Dick Cheney, Michael Hayden, and Brennan make a big show of invoking the legal cover given by John Yoo and others, as if they respect the rule of law. But beneath the posturing, they oppose jailing CIA officers no matter what, perhaps because those officers know things that could put them in prison. Among torturers, there can be only one code: Stop Snitchin’. Do you think that I exaggerate? As The Week notes, the only person in jail over CIA torture is a man who tried to expose it.

The CIA is above the law. It can do anything because it can also hide anything. It took years of extraordinary hard work and political struggle to get the Senate Report out – and the CIA did all it could to derail it. It was delayed for two years as the CIA objected and objected and redacted and redacted. The president, through John Kerry, tried to kill it at the last minute. And when it is revealed that 26 human beings were tortured – because of mistaken identity – no one is disciplined. No one. When someone is tortured to death, the officer in charge of the torture camp is promoted. There is simply no other institution that exists that has this level of utter impunity under the law. And that puts the CIA in a more powerful position even than the president. If the president breaks the law, he can be prosecuted and even impeached. If the CIA does, it can hide that fact, and even if it is exposed, can escape any consequences.

What I simply don’t understand is how conservatives – those most skeptical of the power and reach of big government – are not appalled by this state of affairs. It is the biggest threat to our liberty and constitution around. And yet they defend it. And find excuses for it. And even celebrate it.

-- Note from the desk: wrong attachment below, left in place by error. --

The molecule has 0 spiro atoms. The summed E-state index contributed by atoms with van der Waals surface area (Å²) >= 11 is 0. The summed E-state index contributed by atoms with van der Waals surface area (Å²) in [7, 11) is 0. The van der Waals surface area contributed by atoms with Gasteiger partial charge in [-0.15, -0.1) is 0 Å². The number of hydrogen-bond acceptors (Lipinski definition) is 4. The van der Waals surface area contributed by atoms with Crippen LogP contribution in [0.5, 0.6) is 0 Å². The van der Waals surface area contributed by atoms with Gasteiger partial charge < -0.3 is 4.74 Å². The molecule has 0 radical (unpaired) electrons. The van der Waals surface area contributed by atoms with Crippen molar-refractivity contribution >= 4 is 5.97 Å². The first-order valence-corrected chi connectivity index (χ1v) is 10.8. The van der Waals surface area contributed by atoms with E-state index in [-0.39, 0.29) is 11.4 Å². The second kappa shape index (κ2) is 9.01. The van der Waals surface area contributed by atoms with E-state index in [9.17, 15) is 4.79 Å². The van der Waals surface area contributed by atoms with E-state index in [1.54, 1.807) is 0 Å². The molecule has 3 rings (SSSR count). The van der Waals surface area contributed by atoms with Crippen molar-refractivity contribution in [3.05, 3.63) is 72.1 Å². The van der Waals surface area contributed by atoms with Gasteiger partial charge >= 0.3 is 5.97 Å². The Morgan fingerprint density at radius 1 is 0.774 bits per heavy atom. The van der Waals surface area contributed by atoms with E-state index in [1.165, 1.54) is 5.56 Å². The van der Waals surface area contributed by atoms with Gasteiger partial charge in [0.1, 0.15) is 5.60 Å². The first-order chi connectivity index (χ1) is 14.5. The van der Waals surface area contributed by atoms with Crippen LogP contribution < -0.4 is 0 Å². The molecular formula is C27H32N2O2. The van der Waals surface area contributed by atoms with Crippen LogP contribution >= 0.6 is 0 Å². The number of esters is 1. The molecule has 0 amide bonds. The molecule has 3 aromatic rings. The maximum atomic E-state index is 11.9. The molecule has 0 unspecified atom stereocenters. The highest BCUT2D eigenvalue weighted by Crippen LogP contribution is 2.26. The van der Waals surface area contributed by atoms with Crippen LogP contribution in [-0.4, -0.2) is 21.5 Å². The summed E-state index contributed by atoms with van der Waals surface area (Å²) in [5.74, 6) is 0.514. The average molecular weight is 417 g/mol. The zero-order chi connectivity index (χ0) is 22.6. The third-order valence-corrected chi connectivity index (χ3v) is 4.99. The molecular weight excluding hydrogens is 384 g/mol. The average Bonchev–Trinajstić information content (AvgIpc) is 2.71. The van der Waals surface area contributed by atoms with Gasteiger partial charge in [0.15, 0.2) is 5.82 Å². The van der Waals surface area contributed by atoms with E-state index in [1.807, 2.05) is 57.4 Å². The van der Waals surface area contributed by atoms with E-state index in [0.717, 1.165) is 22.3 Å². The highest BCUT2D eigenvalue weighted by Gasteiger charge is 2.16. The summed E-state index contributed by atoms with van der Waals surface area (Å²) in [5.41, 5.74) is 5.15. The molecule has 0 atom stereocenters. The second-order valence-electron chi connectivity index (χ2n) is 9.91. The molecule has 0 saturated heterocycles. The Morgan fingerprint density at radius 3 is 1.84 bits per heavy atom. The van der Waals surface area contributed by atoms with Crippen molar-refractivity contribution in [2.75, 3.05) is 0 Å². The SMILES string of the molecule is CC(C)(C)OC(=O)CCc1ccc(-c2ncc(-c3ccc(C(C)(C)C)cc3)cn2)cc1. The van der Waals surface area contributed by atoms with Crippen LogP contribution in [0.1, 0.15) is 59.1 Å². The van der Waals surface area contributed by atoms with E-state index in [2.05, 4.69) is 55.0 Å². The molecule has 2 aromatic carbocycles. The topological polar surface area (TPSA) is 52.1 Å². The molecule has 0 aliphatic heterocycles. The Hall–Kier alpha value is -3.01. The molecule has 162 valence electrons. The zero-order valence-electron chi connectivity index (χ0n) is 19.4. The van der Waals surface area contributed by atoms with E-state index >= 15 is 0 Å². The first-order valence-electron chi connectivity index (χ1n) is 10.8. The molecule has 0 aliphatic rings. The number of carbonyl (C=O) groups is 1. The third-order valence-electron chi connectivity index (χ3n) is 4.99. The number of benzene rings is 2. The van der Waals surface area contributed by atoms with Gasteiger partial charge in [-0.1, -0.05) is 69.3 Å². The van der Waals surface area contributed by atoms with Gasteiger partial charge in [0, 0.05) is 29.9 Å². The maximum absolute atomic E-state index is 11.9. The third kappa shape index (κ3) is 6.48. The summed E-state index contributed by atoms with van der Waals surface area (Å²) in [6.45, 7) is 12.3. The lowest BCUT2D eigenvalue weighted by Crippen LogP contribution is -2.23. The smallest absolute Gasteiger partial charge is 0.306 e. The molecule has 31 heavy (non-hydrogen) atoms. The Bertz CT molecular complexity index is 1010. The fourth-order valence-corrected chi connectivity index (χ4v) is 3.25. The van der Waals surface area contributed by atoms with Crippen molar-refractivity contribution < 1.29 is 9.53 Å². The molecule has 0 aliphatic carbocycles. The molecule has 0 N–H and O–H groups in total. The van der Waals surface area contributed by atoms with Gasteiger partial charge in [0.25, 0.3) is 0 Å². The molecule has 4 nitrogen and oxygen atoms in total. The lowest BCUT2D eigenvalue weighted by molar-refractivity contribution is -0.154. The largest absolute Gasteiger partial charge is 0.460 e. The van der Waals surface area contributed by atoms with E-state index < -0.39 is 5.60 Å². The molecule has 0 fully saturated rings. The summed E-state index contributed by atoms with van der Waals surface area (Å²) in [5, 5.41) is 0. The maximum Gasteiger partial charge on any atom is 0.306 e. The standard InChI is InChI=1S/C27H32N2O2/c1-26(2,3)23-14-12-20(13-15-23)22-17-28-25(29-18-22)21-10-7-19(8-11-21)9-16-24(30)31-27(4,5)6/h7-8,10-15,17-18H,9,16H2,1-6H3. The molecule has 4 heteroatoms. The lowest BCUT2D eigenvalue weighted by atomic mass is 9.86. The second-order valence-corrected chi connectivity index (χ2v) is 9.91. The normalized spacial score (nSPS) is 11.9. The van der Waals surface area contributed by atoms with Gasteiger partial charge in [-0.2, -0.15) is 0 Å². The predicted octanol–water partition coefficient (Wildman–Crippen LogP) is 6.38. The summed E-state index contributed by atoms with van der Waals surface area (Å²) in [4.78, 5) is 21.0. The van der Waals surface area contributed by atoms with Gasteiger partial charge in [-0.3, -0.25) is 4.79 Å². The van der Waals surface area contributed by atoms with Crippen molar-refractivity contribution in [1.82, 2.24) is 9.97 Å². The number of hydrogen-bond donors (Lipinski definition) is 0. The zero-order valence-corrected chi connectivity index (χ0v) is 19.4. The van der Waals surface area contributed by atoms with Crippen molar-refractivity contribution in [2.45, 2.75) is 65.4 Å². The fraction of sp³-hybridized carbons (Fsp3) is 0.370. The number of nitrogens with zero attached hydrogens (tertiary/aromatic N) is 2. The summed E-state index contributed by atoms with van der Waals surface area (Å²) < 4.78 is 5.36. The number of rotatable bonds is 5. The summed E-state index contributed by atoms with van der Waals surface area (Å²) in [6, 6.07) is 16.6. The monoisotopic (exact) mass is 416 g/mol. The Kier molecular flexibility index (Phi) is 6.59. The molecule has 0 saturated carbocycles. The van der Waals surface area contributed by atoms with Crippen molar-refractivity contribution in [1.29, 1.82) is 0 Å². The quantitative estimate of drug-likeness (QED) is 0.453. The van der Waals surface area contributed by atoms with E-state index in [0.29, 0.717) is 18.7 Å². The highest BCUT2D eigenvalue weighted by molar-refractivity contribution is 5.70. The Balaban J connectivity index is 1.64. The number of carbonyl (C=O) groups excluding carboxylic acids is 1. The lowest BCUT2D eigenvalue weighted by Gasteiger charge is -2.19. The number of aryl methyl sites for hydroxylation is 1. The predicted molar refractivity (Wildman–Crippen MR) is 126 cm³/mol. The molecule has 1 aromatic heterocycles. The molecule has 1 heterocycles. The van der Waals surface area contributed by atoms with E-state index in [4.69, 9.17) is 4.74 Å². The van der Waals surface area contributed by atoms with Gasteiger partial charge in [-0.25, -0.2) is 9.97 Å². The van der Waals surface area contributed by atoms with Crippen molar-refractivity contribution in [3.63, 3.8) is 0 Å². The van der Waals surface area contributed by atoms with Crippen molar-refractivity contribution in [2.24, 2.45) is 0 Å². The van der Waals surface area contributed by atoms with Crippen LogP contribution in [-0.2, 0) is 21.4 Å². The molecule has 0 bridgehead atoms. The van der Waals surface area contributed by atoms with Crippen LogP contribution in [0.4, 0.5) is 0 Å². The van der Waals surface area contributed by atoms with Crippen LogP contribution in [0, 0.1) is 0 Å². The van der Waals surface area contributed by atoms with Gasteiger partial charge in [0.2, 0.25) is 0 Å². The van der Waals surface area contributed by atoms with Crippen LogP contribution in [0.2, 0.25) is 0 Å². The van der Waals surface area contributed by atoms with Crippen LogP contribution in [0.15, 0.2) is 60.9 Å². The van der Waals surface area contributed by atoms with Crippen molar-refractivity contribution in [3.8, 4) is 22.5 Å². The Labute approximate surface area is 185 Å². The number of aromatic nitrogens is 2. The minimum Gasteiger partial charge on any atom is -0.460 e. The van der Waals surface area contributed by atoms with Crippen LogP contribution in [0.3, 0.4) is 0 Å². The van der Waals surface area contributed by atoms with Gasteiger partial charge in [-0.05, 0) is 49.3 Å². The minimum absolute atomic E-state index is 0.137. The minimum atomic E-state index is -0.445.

(Photo: CIA director John Brennan speaks during a press conference at CIA headquarters in Langley, Virginia, December 11, 2014. By Jim Watson/AFP/Getty Images)

America’s History Of Torture

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Beinart wants us to face it:

In the 19th century, American slavery relied on torture. At the turn of the 20th, when America began assembling its empire overseas, the U.S. army waterboarded Filipinos during the Spanish-American War. As part of the Phoenix Program, an effort to gain intelligence during the Vietnam War, CIA-trained interrogators delivered electric shocks to the genitals of some Vietnamese communists, and raped, starved, and beat others.

He argues that “when you claim that the United States is intrinsically moral, and torture therefore represents an aberration, you undermine the fight against such practices”:

Being a successful American politician today requires declaring that America is different, blessed, exceptional. Thus, when other countries torture, it reflects their basic character. When we torture, it violates ours. But the wisest American thinkers have found a way to reconcile this need to feel special with the recognition that, as human beings, Americans are just as fallen as everyone else. In the mid-20th century, men like Schlesinger and Reinhold Niebuhr argued that, paradoxically, the more Americans recognized their sinfulness, and restrained it within systems of law, the more America would prove its superiority over those totalitarian systems that refused such restraints.

(Caption from The New Yorker: “A picture of a “water detail,” reportedly taken in May, 1901, in Sual, the Philippines. “It is a terrible torture,” one soldier wrote. Credit attributed to Corporal George J. Vennage/Ohio State University Rare Books and Manuscripts Library)